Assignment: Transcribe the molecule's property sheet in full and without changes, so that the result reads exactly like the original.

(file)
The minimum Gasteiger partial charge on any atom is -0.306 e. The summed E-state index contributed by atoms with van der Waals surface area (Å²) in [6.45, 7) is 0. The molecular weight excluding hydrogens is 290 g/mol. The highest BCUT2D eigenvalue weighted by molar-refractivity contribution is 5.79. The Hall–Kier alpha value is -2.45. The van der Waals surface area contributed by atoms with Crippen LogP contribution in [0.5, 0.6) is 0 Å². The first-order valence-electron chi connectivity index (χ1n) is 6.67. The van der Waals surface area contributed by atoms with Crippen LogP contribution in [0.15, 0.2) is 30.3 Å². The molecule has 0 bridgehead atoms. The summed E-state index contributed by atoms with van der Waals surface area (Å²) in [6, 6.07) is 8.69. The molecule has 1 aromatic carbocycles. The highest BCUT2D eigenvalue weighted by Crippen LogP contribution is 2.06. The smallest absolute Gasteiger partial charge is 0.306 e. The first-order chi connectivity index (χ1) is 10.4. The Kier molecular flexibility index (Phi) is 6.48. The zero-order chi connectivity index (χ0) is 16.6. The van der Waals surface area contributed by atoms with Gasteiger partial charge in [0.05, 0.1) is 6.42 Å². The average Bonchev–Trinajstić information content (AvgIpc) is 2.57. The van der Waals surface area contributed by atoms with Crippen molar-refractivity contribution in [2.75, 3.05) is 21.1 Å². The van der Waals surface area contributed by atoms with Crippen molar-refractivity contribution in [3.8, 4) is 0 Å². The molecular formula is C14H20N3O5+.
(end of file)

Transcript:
The minimum Gasteiger partial charge on any atom is -0.306 e. The summed E-state index contributed by atoms with van der Waals surface area (Å²) in [6.45, 7) is 0. The molecular weight excluding hydrogens is 290 g/mol. The highest BCUT2D eigenvalue weighted by molar-refractivity contribution is 5.79. The Hall–Kier alpha value is -2.45. The van der Waals surface area contributed by atoms with Crippen LogP contribution in [0.5, 0.6) is 0 Å². The first-order valence-electron chi connectivity index (χ1n) is 6.67. The van der Waals surface area contributed by atoms with Crippen LogP contribution in [0.15, 0.2) is 30.3 Å². The molecule has 0 bridgehead atoms. The summed E-state index contributed by atoms with van der Waals surface area (Å²) in [6, 6.07) is 8.69. The molecule has 1 aromatic carbocycles. The highest BCUT2D eigenvalue weighted by Crippen LogP contribution is 2.06. The smallest absolute Gasteiger partial charge is 0.306 e. The first-order chi connectivity index (χ1) is 10.4. The Kier molecular flexibility index (Phi) is 6.48. The zero-order chi connectivity index (χ0) is 16.6. The van der Waals surface area contributed by atoms with Gasteiger partial charge in [0.05, 0.1) is 6.42 Å². The average Bonchev–Trinajstić information content (AvgIpc) is 2.57. The van der Waals surface area contributed by atoms with Crippen molar-refractivity contribution in [2.75, 3.05) is 21.1 Å². The van der Waals surface area contributed by atoms with Crippen molar-refractivity contribution in [3.8, 4) is 0 Å². The molecular formula is C14H20N3O5+.